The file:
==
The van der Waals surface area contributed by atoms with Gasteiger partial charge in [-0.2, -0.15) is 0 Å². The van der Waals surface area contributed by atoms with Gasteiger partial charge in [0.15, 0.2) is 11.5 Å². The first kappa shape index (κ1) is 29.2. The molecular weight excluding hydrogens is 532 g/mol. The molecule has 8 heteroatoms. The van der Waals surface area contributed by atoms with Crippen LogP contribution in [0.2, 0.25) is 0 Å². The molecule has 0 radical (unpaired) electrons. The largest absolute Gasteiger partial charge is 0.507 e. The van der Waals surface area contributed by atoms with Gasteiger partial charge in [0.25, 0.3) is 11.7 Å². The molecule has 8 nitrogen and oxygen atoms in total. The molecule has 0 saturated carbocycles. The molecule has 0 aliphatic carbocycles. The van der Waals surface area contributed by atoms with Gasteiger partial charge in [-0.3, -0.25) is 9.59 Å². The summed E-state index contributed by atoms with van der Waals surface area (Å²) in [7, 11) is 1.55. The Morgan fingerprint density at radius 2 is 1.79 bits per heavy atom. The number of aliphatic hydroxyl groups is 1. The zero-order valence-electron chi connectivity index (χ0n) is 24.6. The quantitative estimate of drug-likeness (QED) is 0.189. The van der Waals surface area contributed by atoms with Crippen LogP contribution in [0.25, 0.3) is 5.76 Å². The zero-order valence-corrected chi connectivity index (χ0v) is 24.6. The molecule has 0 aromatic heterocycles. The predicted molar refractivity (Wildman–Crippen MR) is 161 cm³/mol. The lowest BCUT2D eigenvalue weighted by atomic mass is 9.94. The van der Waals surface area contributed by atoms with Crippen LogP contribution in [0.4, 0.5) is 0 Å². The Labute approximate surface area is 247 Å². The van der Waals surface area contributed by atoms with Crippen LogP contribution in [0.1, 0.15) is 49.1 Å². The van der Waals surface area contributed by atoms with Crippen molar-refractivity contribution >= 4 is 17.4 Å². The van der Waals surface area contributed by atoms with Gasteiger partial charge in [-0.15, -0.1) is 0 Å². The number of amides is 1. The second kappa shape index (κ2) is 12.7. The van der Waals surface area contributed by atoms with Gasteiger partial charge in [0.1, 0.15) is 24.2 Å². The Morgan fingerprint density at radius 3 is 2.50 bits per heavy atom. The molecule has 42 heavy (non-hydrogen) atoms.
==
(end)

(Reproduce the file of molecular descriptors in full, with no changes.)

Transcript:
The van der Waals surface area contributed by atoms with Gasteiger partial charge in [-0.2, -0.15) is 0 Å². The van der Waals surface area contributed by atoms with Gasteiger partial charge in [0.15, 0.2) is 11.5 Å². The first kappa shape index (κ1) is 29.2. The molecular weight excluding hydrogens is 532 g/mol. The molecule has 8 heteroatoms. The van der Waals surface area contributed by atoms with Crippen LogP contribution in [0.2, 0.25) is 0 Å². The molecule has 0 radical (unpaired) electrons. The largest absolute Gasteiger partial charge is 0.507 e. The van der Waals surface area contributed by atoms with Gasteiger partial charge in [0.25, 0.3) is 11.7 Å². The molecule has 8 nitrogen and oxygen atoms in total. The molecule has 0 saturated carbocycles. The molecule has 0 aliphatic carbocycles. The van der Waals surface area contributed by atoms with Gasteiger partial charge in [-0.3, -0.25) is 9.59 Å². The summed E-state index contributed by atoms with van der Waals surface area (Å²) in [7, 11) is 1.55. The Morgan fingerprint density at radius 2 is 1.79 bits per heavy atom. The number of aliphatic hydroxyl groups is 1. The zero-order valence-electron chi connectivity index (χ0n) is 24.6. The quantitative estimate of drug-likeness (QED) is 0.189. The van der Waals surface area contributed by atoms with Crippen LogP contribution in [0.25, 0.3) is 5.76 Å². The zero-order valence-corrected chi connectivity index (χ0v) is 24.6. The molecule has 0 aromatic heterocycles. The predicted molar refractivity (Wildman–Crippen MR) is 161 cm³/mol. The lowest BCUT2D eigenvalue weighted by atomic mass is 9.94. The van der Waals surface area contributed by atoms with Crippen LogP contribution in [0.4, 0.5) is 0 Å². The Labute approximate surface area is 247 Å². The van der Waals surface area contributed by atoms with Crippen LogP contribution in [0.1, 0.15) is 49.1 Å². The van der Waals surface area contributed by atoms with Crippen molar-refractivity contribution >= 4 is 17.4 Å². The van der Waals surface area contributed by atoms with Gasteiger partial charge in [-0.15, -0.1) is 0 Å². The number of amides is 1. The second kappa shape index (κ2) is 12.7. The van der Waals surface area contributed by atoms with Gasteiger partial charge in [0.1, 0.15) is 24.2 Å². The Morgan fingerprint density at radius 3 is 2.50 bits per heavy atom. The molecule has 42 heavy (non-hydrogen) atoms.